Bank of Canada remains on hold amid global trade policy uncertainty
The Bank of Canada left its policy rate unchanged at 1.25%. The consensus was for no change and there was only a 12.7% chance (3.2 basis points) priced into the OIS market prior to the decision.
In Bank of Canada's statement:
• The Bank noted that Q4 GDP was slower than expected, largely due to a rise in imports, which was said to "mainly reflect stronger business investment."
• Inflation was said to be near the 2% inflation target, and thus consistent with an "economy operating near capacity."
• The Bank twice repeated that it was monitoring the "economy's sensitivity to higher interest rates." Previous statements made only one reference to the impact of higher rates on the economy.
• Wage growth was said to have "firmed," but remains lower than might have been expected in an economy with no labour slack.
• Global trade policy developments were indicated to be an "important and growing source of uncertainty."
• The Bank maintained a posture tilted toward higher rates "over time", but said that it would take a cautious approach to future policy adjustments.
We consider today's Bank of Canada statement as cautious, most notably owing to increased trade policy uncertainty. We can't say that the statement was neutral since the Bank maintains an underlying view that the economic outlook is likely to warrant higher rates over time.
Nonetheless, today's policy statement highlighted several factors that have made it challenging to interpret recent data releases and that reinforce our view that the Bank will take a cautious approach to future rate hikes. We maintain that the Bank is likely to remain on the side-lines for the rest of 2018, and that the market is too aggressive with 53 basis points of rate hikes priced in by year end.
On the domestic front, changes to mortgage lending rules and the increase in the minimum wage in Ontario were noted. The forthcoming changes to mortgage lending rules were said to have pulled forward some mortgage borrowing and home purchases into Q4. Hence, the underlying momentum in the housing market is unclear. Meanwhile, the increase in the minimum wage in Ontario, along with temporary factors affecting gasoline prices, and changes to electricity pricing in Ontario in 2017, make it more challenging to observe the underlying trend in inflation.
It will take a few months for trends to become clear. Meanwhile, lags in Canadian data likely mean we won't have clarity until mid-year at the earliest. That said, many of these domestic policy uncertainties were known as of 17 January and the Bank of Canada still chose to hike interest rates by 25 basis points.
The Bank noted that the gain in imports in Q4 "mainly reflected stronger business investment, which adds to the economy's capacity." While we think that the statement is true, we think that it also requires further qualification. Just as impending changes to mortgage lending rules may have brought forward housing activity, we believe that a surge in heavy machinery imports at the end of last year was related to changes to engine emisssion regulations at the start of this year. As a result, there was a notable increase in imports of heavy equipment in Q4. Today's trade data for January demonstrated a sharp decrease in imports of heavy equipment for logging, mining and construction.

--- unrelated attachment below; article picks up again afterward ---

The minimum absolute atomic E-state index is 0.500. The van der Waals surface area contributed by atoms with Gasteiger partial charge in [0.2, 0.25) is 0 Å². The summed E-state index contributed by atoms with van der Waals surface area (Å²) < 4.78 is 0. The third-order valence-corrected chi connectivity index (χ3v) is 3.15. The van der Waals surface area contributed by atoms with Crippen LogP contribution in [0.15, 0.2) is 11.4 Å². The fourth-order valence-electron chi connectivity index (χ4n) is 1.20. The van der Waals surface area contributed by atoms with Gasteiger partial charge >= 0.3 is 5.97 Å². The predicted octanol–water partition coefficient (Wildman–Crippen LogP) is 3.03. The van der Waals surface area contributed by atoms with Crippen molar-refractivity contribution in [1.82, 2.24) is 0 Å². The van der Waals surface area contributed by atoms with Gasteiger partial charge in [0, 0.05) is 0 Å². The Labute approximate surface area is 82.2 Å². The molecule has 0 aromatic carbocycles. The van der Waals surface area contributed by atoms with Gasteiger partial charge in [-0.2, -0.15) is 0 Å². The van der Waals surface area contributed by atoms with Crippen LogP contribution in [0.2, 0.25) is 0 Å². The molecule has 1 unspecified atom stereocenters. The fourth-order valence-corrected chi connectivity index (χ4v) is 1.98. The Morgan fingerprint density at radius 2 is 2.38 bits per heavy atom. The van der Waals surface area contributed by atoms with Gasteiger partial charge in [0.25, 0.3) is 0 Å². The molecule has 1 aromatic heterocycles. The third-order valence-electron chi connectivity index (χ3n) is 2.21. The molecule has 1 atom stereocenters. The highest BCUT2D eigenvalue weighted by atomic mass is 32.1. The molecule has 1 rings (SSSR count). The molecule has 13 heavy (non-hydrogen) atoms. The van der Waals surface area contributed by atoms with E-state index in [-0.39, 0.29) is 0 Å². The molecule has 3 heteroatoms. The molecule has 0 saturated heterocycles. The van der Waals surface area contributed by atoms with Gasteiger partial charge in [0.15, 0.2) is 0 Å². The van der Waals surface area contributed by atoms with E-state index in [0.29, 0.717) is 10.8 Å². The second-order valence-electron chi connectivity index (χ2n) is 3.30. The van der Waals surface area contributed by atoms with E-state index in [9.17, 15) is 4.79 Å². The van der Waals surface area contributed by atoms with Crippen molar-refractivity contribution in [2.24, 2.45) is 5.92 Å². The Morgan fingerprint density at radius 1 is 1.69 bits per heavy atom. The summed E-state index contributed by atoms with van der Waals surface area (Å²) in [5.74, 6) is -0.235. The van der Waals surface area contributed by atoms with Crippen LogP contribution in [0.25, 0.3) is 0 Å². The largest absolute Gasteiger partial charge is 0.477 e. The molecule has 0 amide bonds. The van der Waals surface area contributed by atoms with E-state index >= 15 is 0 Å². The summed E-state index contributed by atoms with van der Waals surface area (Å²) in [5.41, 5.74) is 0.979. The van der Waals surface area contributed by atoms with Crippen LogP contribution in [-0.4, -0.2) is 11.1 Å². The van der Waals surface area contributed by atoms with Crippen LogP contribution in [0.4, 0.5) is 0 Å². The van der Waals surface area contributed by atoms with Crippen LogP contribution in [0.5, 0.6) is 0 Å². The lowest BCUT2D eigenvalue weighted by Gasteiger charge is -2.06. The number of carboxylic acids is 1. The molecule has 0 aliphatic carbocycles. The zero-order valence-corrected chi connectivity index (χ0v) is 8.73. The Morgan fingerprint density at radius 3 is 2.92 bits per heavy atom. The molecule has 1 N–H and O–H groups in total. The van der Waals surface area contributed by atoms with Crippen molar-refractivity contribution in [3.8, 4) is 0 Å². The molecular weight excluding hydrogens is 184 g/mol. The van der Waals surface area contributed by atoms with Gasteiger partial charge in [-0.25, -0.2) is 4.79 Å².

It is thus far from clear, in our view, that the increase in imports of machinery and equipment in Q4, represents a more favourable backdrop for business investment. In fact, a survey of business capital expenditure intentions for 2018, released in late February, reflected ongoing caution on the part of firms. Corporate capital expenditures were projected to be down by 0.2% year-on-year in 2018. This would be the fourth straight year of decline in corporate capex.
The Bank also highlighted global policy developments that have led to increased uncertainty. The BoC's did not explicitly reference the ongoing NAFTA negotiations, or US President Trump's announcement of his intention to impose tariffs on imports of steel and aluminium. Nonetheless, trade policy developments were flagged as an "important and growing source of uncertainty" for forecasts of global and Canadian GDP growth.
In it's statement the BoC said that wage growth "remains lower than would be typical in an economy with no labour market slack." To us, this suggests that the Bank continues to believe that there is a greater degree of slack in the job market than the low unemployment rate might suggest. As well, the increase in the minimum wage in Ontario at the start of the year has added some uncertainty to the labour market. While the increase in the minimum wage has resulted in a rather mechanical increase in the wages of some workers, it might have contributed to a sharp decline in part-time employment in January. It will take time to assess the impact of the increase in the minimum wage.
Up next, we await a speech by BoC Deputy Governor Tim Lane tomorrow from Vancouver, British Columbia. Mr. Lane's speech is entitled "Economic Progress Report." The remarks will be the first in a new series of speeches that will follow rate decisions that are not accompanied by a Monetary Policy Report (MPR), nor a press conference. According to the Bank of Canada, the Economic Progress Report (EPR) will "provide insight into the key issues figuring in the deliberations about the rate decision." As the Bank does not release minutes of its policy deliberations, these statements will help to explain more clearly the thinking behind the rate decision.
Bank rate decisions in January, April, July, and October are released alongside a MPR. Economic Progress Reports will follow rate decisions in March, May, September, and December.